Let’s talk about the best Black Friday 2022 deals on table saws.
There are quite a few tables saws on sale for Black Friday this year, whether you’re looking for basic table saw to start out with, or your dream cabinet table saw for a woodworking workshop upgrade.
There could be other deals – so check back on Black Friday and Cyber Monday.
Black Friday 2022 Deal Guides
If you’re looking for more Black Friday 2022 tool deals, these links will take you to our other deal guides and alerts.
Acme Tools Black Friday 2022 Deals
Amazon Black Friday 2022 Tool Deals
Home Depot Black Friday 2022 Tool Deals
Lowe’s Black Friday 2022 Tool Deals
Dewalt Tool Deals for Black Friday 2022
Milwaukee Tool Deals for Black Friday 2022
Makita Tool Deals for Black Friday 2022
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Note: Prices are accurate as of the time of this posting and are subject to change.
Craftsman Table Saw – the Budget Model
With portable table saws, you get what you pay for.
This Craftsman table saw comes with a folding stand and is priced at just under $199. Read the user reviews so you know what to expect, or find a way to budget more for a portable/jobsite saw from a pro or higher-tier brand.
Ryobi Table Saw with Folding Stand – $189 at Home Depot
Ryobi Table Saw – $149 at Home Depot
Dewalt Jobsite Table Saw – the Best Compact Saw Deal
The Dewalt DWE7485 compact jobsite table saw is a great size for a portable table saw. It’s easy to move around, well-made, and delivers great performance for its size.
This tends to be a season-long deal, and there are occasionally great bundle deals if you also want the matching folding stand.
If you need a stand, there’s a bundle deal where you can get the matching folding stand for $329. Or, you can always pick up the folding stand separately, for ~$67 at Amazon.
Dewalt Compact Table Saw with Folding Stand – $329 at Amazon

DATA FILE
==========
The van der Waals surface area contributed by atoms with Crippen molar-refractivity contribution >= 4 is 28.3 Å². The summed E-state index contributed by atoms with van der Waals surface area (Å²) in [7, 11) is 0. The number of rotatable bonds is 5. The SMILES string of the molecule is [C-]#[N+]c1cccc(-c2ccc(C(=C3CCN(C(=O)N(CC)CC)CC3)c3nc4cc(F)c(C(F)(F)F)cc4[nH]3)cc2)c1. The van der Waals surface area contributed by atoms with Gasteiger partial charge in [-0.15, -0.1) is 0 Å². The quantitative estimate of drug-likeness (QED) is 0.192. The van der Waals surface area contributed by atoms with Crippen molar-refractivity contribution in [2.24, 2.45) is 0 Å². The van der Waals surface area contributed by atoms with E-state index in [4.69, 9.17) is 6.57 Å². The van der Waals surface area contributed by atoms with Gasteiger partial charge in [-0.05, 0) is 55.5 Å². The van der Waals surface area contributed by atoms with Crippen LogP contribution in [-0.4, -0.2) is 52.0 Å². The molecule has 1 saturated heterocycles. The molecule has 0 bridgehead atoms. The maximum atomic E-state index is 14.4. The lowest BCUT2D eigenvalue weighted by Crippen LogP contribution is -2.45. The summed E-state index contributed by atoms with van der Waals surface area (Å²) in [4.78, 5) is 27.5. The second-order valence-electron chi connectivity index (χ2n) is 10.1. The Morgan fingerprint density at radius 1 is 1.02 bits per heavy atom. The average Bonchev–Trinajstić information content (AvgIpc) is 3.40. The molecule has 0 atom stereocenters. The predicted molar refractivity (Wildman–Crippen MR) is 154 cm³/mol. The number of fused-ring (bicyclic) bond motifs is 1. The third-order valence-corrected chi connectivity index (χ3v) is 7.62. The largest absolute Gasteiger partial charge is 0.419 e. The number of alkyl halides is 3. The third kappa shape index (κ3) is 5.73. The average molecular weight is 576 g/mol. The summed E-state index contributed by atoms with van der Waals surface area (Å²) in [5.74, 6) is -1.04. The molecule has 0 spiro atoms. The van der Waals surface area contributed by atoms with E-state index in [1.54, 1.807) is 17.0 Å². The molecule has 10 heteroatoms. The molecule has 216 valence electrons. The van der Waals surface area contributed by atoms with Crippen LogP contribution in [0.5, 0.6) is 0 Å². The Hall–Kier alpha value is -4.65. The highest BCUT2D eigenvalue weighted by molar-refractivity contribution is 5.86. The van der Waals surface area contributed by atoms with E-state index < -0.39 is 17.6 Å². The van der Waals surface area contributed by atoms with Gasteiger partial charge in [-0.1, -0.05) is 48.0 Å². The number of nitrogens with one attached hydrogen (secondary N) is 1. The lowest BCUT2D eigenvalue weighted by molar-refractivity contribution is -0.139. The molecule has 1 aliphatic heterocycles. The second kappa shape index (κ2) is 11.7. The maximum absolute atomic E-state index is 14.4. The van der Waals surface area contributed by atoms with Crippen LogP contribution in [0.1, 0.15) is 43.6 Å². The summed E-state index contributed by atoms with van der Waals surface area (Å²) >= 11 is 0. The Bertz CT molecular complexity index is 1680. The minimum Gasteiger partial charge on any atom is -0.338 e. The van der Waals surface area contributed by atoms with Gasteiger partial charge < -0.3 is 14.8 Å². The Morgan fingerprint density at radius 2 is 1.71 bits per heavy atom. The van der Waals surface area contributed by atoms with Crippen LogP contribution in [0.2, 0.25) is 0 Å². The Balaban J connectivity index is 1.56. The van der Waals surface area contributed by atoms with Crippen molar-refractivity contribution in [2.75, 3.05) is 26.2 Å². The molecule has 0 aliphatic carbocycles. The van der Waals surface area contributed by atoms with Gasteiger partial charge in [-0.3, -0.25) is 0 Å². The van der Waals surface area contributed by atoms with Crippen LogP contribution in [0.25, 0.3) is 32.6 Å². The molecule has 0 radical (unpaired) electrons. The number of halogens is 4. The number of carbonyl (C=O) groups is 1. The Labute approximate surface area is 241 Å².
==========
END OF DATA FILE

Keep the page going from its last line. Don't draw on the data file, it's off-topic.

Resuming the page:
Ridgid Portable Jobsite Table Saw
This Ridgid R4518NS table saw comes at a lower price than Dewalt’s, and also has a larger blade size (10″ vs 8-1/4″). If those two factors are important to you, this might be a better deal. If not, it might be better to spend an extra $20 for the Dewalt.
Ridgid Table Saw with Rolling Stand
If you need to transport your table saw, whether from jobsite to jobsite, or out of the garage and into the driveway, a rolling stand will make things a lot easier.
The Ridgid R4514 is a always a good value. Compared to smaller portable jobsite table saws, it has a larger table and blade size (10″ vs. 8-1.4″).
Bosch Jobite Saw with Rolling Stand
Bosch’s beefy 10″ portable table saw comes with a gravity-rise rolling stand.
This is an “early Black Friday” deal at Acme for $599 plus shipping, but I also spotted it for less at Amazon, including free shipping.
Metabo HPT 10″ Table Saw with Rolling Stand
The Metabo HPT C10RJS is another portable table saw with 10″ blade and rolling stand. This is generally a good “high bang for the buck” model.
Skil 10″ Worm Drive Table Saw with Roller Stand
The powerful Skilsaw SPT99-11 isn’t on sale yet, but typically does go on sale around Black Friday. Check back if this one’s at the top of your shopping list.
Dewalt Rolling Table Saw Stand
This Dewalt mobile table saw stand helps to make jobsite saws more mobile. It’s at a good price right now ($164 but subject to change).
We’ll be keeping an eye out for new saw + roller stand bundles.